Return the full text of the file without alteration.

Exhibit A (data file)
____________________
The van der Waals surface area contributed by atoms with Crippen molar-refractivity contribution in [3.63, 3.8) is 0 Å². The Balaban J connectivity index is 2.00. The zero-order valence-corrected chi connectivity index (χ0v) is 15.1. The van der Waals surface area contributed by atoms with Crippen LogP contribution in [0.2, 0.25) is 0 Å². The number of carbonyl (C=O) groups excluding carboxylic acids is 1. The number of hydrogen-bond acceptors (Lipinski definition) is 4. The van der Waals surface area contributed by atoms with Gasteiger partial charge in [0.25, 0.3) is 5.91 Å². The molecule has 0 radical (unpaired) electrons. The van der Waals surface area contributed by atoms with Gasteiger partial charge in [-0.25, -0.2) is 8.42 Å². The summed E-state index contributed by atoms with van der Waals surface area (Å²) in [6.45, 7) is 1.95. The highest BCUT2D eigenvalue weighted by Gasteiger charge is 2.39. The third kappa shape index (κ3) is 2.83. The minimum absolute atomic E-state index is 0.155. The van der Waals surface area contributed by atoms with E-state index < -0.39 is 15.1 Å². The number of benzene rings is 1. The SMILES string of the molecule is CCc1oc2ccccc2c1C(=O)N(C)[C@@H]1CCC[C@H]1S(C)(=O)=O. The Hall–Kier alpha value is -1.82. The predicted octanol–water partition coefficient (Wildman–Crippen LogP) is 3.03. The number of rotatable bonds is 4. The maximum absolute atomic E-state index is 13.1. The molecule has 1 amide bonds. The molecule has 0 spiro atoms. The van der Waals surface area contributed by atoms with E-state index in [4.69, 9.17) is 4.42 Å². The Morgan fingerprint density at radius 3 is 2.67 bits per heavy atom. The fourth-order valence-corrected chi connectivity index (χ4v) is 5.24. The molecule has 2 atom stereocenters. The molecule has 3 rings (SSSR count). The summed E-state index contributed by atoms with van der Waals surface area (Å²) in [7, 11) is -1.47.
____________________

The van der Waals surface area contributed by atoms with Crippen molar-refractivity contribution in [3.63, 3.8) is 0 Å². The Balaban J connectivity index is 2.00. The zero-order valence-corrected chi connectivity index (χ0v) is 15.1. The van der Waals surface area contributed by atoms with Crippen LogP contribution in [0.2, 0.25) is 0 Å². The number of carbonyl (C=O) groups excluding carboxylic acids is 1. The number of hydrogen-bond acceptors (Lipinski definition) is 4. The van der Waals surface area contributed by atoms with Gasteiger partial charge in [0.25, 0.3) is 5.91 Å². The molecule has 0 radical (unpaired) electrons. The van der Waals surface area contributed by atoms with Gasteiger partial charge in [-0.25, -0.2) is 8.42 Å². The summed E-state index contributed by atoms with van der Waals surface area (Å²) in [6.45, 7) is 1.95. The highest BCUT2D eigenvalue weighted by Gasteiger charge is 2.39. The third kappa shape index (κ3) is 2.83. The minimum absolute atomic E-state index is 0.155. The van der Waals surface area contributed by atoms with E-state index < -0.39 is 15.1 Å². The number of benzene rings is 1. The SMILES string of the molecule is CCc1oc2ccccc2c1C(=O)N(C)[C@@H]1CCC[C@H]1S(C)(=O)=O. The Hall–Kier alpha value is -1.82. The predicted octanol–water partition coefficient (Wildman–Crippen LogP) is 3.03. The number of rotatable bonds is 4. The maximum absolute atomic E-state index is 13.1. The molecule has 1 amide bonds. The molecule has 0 spiro atoms. The van der Waals surface area contributed by atoms with E-state index in [4.69, 9.17) is 4.42 Å². The Morgan fingerprint density at radius 3 is 2.67 bits per heavy atom. The fourth-order valence-corrected chi connectivity index (χ4v) is 5.24. The molecule has 2 atom stereocenters. The molecule has 3 rings (SSSR count). The summed E-state index contributed by atoms with van der Waals surface area (Å²) in [7, 11) is -1.47.